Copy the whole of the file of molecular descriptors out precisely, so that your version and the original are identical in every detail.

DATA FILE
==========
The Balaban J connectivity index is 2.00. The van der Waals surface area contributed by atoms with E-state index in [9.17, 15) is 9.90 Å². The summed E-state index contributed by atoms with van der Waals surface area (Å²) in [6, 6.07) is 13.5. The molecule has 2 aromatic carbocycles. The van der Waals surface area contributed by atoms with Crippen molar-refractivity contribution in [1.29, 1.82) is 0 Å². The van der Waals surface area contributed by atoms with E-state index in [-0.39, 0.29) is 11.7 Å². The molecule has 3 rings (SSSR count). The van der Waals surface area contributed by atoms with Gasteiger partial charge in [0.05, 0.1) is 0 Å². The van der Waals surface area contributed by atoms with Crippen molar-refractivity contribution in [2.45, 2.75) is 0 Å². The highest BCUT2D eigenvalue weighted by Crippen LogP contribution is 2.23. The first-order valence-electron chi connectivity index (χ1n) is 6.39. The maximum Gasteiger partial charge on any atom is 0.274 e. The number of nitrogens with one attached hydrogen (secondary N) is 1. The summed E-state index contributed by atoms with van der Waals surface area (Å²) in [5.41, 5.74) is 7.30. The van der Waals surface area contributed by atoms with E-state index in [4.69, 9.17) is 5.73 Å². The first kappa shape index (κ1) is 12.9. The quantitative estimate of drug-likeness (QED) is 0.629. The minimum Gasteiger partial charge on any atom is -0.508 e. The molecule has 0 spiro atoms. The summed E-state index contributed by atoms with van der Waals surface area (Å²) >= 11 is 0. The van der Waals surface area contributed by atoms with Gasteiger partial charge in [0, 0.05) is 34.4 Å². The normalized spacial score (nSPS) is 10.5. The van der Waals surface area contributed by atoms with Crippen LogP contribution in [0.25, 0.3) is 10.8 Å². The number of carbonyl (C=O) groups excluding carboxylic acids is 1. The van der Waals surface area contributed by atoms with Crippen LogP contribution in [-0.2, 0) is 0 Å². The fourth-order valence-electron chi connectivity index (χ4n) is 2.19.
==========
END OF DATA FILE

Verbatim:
The Balaban J connectivity index is 2.00. The van der Waals surface area contributed by atoms with E-state index in [9.17, 15) is 9.90 Å². The summed E-state index contributed by atoms with van der Waals surface area (Å²) in [6, 6.07) is 13.5. The molecule has 2 aromatic carbocycles. The van der Waals surface area contributed by atoms with Crippen molar-refractivity contribution in [1.29, 1.82) is 0 Å². The van der Waals surface area contributed by atoms with E-state index in [-0.39, 0.29) is 11.7 Å². The molecule has 3 rings (SSSR count). The van der Waals surface area contributed by atoms with Gasteiger partial charge in [0.05, 0.1) is 0 Å². The van der Waals surface area contributed by atoms with Crippen molar-refractivity contribution in [2.45, 2.75) is 0 Å². The highest BCUT2D eigenvalue weighted by Crippen LogP contribution is 2.23. The first-order valence-electron chi connectivity index (χ1n) is 6.39. The maximum Gasteiger partial charge on any atom is 0.274 e. The number of nitrogens with one attached hydrogen (secondary N) is 1. The summed E-state index contributed by atoms with van der Waals surface area (Å²) in [5.41, 5.74) is 7.30. The van der Waals surface area contributed by atoms with E-state index in [4.69, 9.17) is 5.73 Å². The first kappa shape index (κ1) is 12.9. The quantitative estimate of drug-likeness (QED) is 0.629. The minimum Gasteiger partial charge on any atom is -0.508 e. The molecule has 0 spiro atoms. The summed E-state index contributed by atoms with van der Waals surface area (Å²) >= 11 is 0. The van der Waals surface area contributed by atoms with Gasteiger partial charge in [0, 0.05) is 34.4 Å². The normalized spacial score (nSPS) is 10.5. The van der Waals surface area contributed by atoms with Crippen LogP contribution in [0.25, 0.3) is 10.8 Å². The number of carbonyl (C=O) groups excluding carboxylic acids is 1. The van der Waals surface area contributed by atoms with Crippen LogP contribution in [-0.2, 0) is 0 Å². The fourth-order valence-electron chi connectivity index (χ4n) is 2.19.